Monday, February 16, 2009

What I Should Have Done

Tonight, at the grocery store, I witnessed a scene straight out of Terms of Endearment. You may not be familiar with the film, so I'll fill you in: it's the scene where Debra Winger's character, Emma, is trying to check-out at the grocery store with her boys and she doesn't have enough money to pay for it all. It's uncomfortable and heartbreaking and makes you want to reach through the screen and offer her the money to make up the difference.

I tend to space out when I'm in line at the grocery store and, since there was a woman in front of me who, for whatever reason, laid out her 15 items over the entire length of the conveyor belt, I had more time to space out before I could put my bags and groceries up. I slowly became aware of a situation that was stalling the progress of our line and realized that the woman who was being rung up was unable to pay for all of her groceries. At first the cashier asked the woman to try running her card through again. I immediately felt embarrassed for the customer and thought about what a sign of the times it is that I'm hearing more and more cashiers, usually discreetly, ask a customer to try their method of payment a second time. Well, it didn't work. The cashier then kept saying "$40.30." Over and over and over again. The customer was speaking quietly and not losing her cool as the cashier became increasingly more annoyed with the situation and just kept repeating "$40.30."

Turns out the customer was paying with food stamps, which are on a debit card, and had gone over her remaining balance of $ $5.55. She, along with her young son (I guesstimated his age to be 8 or 9) had purchased $45.85 worth of groceries. The cashier just kept sniping at the woman, reminding her what the balance on her card was and the woman, who remained calm and dignified, reached into her grocery bags and began pulling out items - including her son's breakfast cereal - to remove from the bill. The cashier, all huffy, took items off until she got the bill down below the balance. To add insult to injury, the woman had pulled out far more items than needed to be removed from her bill, but the cashier did not bother telling the bagger, who began taking all of the items back and placing them in bins to be reshelved. The customer had to explain to him several times that he didn't need to take any more items, as the issue had been settled and he'd already taken back the items which had been removed. Finally, after much confusion on the bagger's part, the cashier stepped in and told him that the customer was correct and that she "could take her food home now."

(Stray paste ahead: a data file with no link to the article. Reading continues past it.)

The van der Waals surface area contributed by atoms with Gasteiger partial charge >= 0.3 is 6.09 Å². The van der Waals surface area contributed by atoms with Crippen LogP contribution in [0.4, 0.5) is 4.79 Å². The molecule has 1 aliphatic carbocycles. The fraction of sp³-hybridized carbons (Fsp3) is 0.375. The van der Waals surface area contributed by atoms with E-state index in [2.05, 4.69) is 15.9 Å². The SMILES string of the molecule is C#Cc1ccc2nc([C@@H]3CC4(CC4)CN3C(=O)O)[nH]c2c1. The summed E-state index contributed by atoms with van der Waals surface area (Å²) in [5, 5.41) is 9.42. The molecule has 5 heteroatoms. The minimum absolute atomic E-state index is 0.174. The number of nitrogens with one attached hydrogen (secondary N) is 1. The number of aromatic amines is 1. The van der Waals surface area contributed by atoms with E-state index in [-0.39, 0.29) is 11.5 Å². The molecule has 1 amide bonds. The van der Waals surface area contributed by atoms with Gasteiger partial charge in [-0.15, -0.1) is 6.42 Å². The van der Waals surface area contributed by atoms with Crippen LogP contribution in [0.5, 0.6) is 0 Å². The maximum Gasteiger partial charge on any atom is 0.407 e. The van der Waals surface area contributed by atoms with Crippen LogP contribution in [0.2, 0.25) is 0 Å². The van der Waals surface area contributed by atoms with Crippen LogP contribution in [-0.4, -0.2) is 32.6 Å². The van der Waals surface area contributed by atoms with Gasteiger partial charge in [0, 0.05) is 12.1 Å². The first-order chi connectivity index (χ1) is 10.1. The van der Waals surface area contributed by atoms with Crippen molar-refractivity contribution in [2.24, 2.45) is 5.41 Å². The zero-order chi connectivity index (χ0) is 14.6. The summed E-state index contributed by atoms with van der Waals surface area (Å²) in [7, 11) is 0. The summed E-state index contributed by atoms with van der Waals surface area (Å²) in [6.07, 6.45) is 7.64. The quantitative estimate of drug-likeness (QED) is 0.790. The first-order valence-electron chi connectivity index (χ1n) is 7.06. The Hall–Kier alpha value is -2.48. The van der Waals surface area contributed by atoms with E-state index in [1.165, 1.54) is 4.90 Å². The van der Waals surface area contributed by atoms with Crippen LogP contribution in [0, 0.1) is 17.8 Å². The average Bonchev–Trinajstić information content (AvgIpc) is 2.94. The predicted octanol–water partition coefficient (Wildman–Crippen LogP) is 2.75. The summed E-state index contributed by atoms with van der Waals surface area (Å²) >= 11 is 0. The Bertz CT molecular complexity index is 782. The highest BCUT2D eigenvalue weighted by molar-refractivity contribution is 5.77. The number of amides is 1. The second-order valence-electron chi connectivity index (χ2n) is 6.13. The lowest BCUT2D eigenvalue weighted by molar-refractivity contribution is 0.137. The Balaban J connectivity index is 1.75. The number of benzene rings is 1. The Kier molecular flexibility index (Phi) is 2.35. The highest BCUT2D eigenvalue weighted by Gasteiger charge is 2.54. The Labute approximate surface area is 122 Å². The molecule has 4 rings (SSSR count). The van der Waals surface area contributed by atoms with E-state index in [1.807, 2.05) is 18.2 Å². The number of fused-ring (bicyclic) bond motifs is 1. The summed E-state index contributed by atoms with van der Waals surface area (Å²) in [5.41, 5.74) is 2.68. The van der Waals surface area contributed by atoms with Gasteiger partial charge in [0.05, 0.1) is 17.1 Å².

Fortunately, the woman was able to keep her son's cereal. My heart broke for this woman and her son and I just wanted to give her the money to make up the difference, but was afraid she may be embarrassed if I offered. All I could think was, "the month is barely half over and she's already out of money for food." The saddest part of all, to me anyway, was that just about everything in her cart was processed and/or canned food. I didn't see any fresh vegetables or meat for her and her son. The tragic irony for people who need food stamps is that it doesn't allow them enough money to buy food that's actually good for them. In order to stretch their allotment, they are made to choose between cheap foods that are filled with chemicals and highly processed, which can get them through the month, or fresh foods that are expensive and won't last as long.

Another irony, in this case at least, is that the introduction of the food stamp debit card system was supposed to imbue the process with some sense of dignity. As the NH Department of Health and Human Services information page about the food stamp program states, "only you and the store clerk know you are using food stamps to pay for your items." Someone should tell tonight's cashier that's how it's supposed to be.

I know I'll never not be accused of being a bleeding heart liberal. After all, I'm the same chick who, at 16 and on a school trip to Washington DC, gave money to a homeless man living on one of the streets that I was walking down, with the strict caveat that he not spend the money on alcohol while the group I was with walked on and shook their heads in disbelief at me.

I know that there are people who abuse the system and I know that there are people who think that Obama is going to be the Messiah of the Masses (don't get me started, that's another blog post brewing in my head), but the woman tonight was just a mother trying to feed herself and her child and being treated like crap.

I should've offered her the money.


On a somewhat related note, check out the generosity of this story.

1 comment:

Lorraine said...

i didnt know they switched to food stamp 'card' instead.
i remember being a cashier and having to check everything super carefully for WIC which I am sure embarrasses the people--that a 16yo has to say you cant get this, etc.
you should call the store mgr and tell him/her that that cashier needs to be nicer.
i remember being a cashier and there was one woman who was dressed so nicely and was truly embarassed that she was using the food stamps; those are the people i definitely want/wanted to help out. you could tell she was doing whatever to get her life back on track.